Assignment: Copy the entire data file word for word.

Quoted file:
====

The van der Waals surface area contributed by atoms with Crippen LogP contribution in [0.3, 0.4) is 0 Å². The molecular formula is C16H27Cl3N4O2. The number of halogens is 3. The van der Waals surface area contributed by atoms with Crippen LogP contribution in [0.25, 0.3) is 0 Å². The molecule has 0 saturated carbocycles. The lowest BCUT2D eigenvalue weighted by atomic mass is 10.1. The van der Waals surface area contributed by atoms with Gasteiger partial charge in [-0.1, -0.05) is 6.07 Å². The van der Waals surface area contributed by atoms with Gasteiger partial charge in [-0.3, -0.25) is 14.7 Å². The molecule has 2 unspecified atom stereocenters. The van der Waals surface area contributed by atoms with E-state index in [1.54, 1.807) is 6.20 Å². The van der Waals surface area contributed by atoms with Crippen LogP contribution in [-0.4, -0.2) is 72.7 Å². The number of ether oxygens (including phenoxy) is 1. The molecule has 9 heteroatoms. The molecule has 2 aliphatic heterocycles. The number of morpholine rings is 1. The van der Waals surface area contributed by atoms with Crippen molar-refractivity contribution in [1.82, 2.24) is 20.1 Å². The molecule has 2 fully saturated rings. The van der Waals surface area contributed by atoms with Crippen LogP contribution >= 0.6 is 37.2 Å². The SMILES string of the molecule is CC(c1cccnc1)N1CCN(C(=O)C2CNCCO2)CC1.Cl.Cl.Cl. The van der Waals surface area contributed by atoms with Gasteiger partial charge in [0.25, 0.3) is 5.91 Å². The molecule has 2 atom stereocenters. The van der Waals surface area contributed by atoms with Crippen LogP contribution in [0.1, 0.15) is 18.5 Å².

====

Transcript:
The van der Waals surface area contributed by atoms with Crippen LogP contribution in [0.3, 0.4) is 0 Å². The molecular formula is C16H27Cl3N4O2. The number of halogens is 3. The van der Waals surface area contributed by atoms with Crippen LogP contribution in [0.25, 0.3) is 0 Å². The molecule has 0 saturated carbocycles. The lowest BCUT2D eigenvalue weighted by atomic mass is 10.1. The van der Waals surface area contributed by atoms with Gasteiger partial charge in [-0.1, -0.05) is 6.07 Å². The van der Waals surface area contributed by atoms with Gasteiger partial charge in [-0.3, -0.25) is 14.7 Å². The molecule has 2 unspecified atom stereocenters. The van der Waals surface area contributed by atoms with E-state index in [1.54, 1.807) is 6.20 Å². The van der Waals surface area contributed by atoms with Crippen LogP contribution in [-0.4, -0.2) is 72.7 Å². The number of ether oxygens (including phenoxy) is 1. The molecule has 9 heteroatoms. The molecule has 2 aliphatic heterocycles. The number of morpholine rings is 1. The van der Waals surface area contributed by atoms with Crippen molar-refractivity contribution in [1.82, 2.24) is 20.1 Å². The molecule has 2 fully saturated rings. The van der Waals surface area contributed by atoms with Crippen LogP contribution >= 0.6 is 37.2 Å². The SMILES string of the molecule is CC(c1cccnc1)N1CCN(C(=O)C2CNCCO2)CC1.Cl.Cl.Cl. The van der Waals surface area contributed by atoms with Gasteiger partial charge in [0.25, 0.3) is 5.91 Å². The molecule has 2 atom stereocenters. The van der Waals surface area contributed by atoms with Crippen LogP contribution in [0.1, 0.15) is 18.5 Å².